There are many important rules that good developer should follow, one of them is the DRY principle. Is it one of the many so called ‘clean code’ principles that developer should know, understand, and apply in his code. This rule was introduced by Andy Hunt and Dave Thomas in book The Pragmatic Programmer.
Basically what it says, is that as a developer we should always try not to have code that is duplicated – it is as easy as that. To be even more precise, we should also think about a duplication not only from the ‘code/line’ perspective, but also (mainly) from the bussines perspective.
Our goal is to have one single feature/knowledge in just a one single code representation. The easier to understand that is by using an example. Lets imagine we have a web application, some online bookstore. Application allows clients to give their email information in various places, e.g. in:
- user information/data
- if some product is not available, user can leave his email to be notify later on when product is available
- invite a friend and get 5% discount
Before email is save in the application we must validate it. This can be done by so called ‘copy-paste’ design pattern, or by providing a separate single code representation, it may be a class, or a one single method that handles this validation on the client side.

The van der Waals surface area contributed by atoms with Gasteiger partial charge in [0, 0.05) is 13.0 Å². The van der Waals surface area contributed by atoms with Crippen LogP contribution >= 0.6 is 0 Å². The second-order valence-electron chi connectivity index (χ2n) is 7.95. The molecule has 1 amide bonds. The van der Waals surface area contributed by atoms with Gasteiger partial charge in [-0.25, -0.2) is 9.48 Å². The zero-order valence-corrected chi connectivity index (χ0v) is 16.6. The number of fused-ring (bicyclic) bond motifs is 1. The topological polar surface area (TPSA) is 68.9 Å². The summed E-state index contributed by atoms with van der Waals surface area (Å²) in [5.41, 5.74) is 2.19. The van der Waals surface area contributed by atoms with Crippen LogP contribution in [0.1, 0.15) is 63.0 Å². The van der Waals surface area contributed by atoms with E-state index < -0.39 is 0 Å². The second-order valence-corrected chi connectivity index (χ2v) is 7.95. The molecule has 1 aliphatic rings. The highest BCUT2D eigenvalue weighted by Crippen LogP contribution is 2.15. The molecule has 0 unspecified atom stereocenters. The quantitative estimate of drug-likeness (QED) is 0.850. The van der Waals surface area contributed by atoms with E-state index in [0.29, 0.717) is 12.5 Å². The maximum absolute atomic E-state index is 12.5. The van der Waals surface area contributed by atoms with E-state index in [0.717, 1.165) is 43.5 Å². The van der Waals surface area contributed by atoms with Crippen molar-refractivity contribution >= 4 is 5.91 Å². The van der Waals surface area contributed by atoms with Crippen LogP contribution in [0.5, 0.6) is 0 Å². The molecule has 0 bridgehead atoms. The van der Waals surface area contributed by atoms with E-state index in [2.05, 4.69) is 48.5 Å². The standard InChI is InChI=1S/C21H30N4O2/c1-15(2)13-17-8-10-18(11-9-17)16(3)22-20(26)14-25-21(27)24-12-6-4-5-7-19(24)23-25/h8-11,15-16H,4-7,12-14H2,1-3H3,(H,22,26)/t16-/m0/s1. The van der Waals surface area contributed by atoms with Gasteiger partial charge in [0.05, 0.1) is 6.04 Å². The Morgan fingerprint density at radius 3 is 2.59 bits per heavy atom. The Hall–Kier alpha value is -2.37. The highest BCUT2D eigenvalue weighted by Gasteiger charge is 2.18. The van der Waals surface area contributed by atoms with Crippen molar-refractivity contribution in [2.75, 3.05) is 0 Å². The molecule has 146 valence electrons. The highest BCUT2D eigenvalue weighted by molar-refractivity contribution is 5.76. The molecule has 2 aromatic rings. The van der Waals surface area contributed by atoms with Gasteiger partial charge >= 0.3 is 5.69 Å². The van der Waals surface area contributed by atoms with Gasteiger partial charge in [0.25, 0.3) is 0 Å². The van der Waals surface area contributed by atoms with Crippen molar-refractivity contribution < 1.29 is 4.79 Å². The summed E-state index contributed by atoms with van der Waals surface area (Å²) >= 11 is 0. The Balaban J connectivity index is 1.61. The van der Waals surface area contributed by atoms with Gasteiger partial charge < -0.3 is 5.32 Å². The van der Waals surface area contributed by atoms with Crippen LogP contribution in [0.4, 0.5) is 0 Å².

What we gain by not duplicating this code is several places:
- we reduce the cost of developing – if there will be a new requirement to the validation process, we provide our change just in one single place.
- lets imagine someone has reported a bug in the validation process for adding email in the newsletter. We do fix this, but only in that place – that was the ticket created for, right? Now, two weeks later we are getting this same bug reported – what is going on?! We have already fixed that… but not everywhere. Providing single representation of code, allows us to fix the problem just in one place, and it will be applied for all the features where it is used.
- we test it only one time – we test our logic – the validator method/class.
- there is much less probability of making a mistake. If we not ‘copy-paste’ the code, but decide to write our code manually in 10 different places, we often can make a simple mistake, like e.g. typo in regex expression.